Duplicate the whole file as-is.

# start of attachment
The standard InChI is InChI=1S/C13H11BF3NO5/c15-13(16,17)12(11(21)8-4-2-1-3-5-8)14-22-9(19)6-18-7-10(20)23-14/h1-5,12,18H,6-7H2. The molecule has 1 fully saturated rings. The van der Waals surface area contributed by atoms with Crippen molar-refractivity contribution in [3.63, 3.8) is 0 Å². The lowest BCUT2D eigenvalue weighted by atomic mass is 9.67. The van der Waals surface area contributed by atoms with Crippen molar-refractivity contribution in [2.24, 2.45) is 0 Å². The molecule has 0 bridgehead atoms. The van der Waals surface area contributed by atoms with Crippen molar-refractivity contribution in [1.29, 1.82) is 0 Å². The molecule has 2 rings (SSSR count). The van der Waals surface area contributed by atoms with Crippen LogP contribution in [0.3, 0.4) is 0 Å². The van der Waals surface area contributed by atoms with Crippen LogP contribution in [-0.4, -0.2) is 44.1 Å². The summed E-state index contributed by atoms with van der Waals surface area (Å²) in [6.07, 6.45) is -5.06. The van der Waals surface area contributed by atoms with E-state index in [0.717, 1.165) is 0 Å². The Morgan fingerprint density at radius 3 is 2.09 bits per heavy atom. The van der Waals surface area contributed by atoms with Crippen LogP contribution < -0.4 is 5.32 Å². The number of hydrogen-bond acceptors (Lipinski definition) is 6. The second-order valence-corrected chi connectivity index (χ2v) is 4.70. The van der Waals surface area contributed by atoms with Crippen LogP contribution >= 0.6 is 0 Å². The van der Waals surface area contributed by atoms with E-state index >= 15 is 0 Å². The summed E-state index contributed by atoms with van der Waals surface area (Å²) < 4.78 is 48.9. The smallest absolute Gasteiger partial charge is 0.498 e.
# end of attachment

The standard InChI is InChI=1S/C13H11BF3NO5/c15-13(16,17)12(11(21)8-4-2-1-3-5-8)14-22-9(19)6-18-7-10(20)23-14/h1-5,12,18H,6-7H2. The molecule has 1 fully saturated rings. The van der Waals surface area contributed by atoms with Crippen molar-refractivity contribution in [3.63, 3.8) is 0 Å². The lowest BCUT2D eigenvalue weighted by atomic mass is 9.67. The van der Waals surface area contributed by atoms with Crippen molar-refractivity contribution in [2.24, 2.45) is 0 Å². The molecule has 0 bridgehead atoms. The van der Waals surface area contributed by atoms with Crippen molar-refractivity contribution in [1.29, 1.82) is 0 Å². The molecule has 2 rings (SSSR count). The van der Waals surface area contributed by atoms with Crippen LogP contribution in [0.3, 0.4) is 0 Å². The van der Waals surface area contributed by atoms with Crippen LogP contribution in [-0.4, -0.2) is 44.1 Å². The summed E-state index contributed by atoms with van der Waals surface area (Å²) in [6.07, 6.45) is -5.06. The van der Waals surface area contributed by atoms with E-state index in [0.717, 1.165) is 0 Å². The Morgan fingerprint density at radius 3 is 2.09 bits per heavy atom. The van der Waals surface area contributed by atoms with Crippen LogP contribution < -0.4 is 5.32 Å². The number of hydrogen-bond acceptors (Lipinski definition) is 6. The second-order valence-corrected chi connectivity index (χ2v) is 4.70. The van der Waals surface area contributed by atoms with Crippen LogP contribution >= 0.6 is 0 Å². The van der Waals surface area contributed by atoms with E-state index >= 15 is 0 Å². The summed E-state index contributed by atoms with van der Waals surface area (Å²) < 4.78 is 48.9. The smallest absolute Gasteiger partial charge is 0.498 e.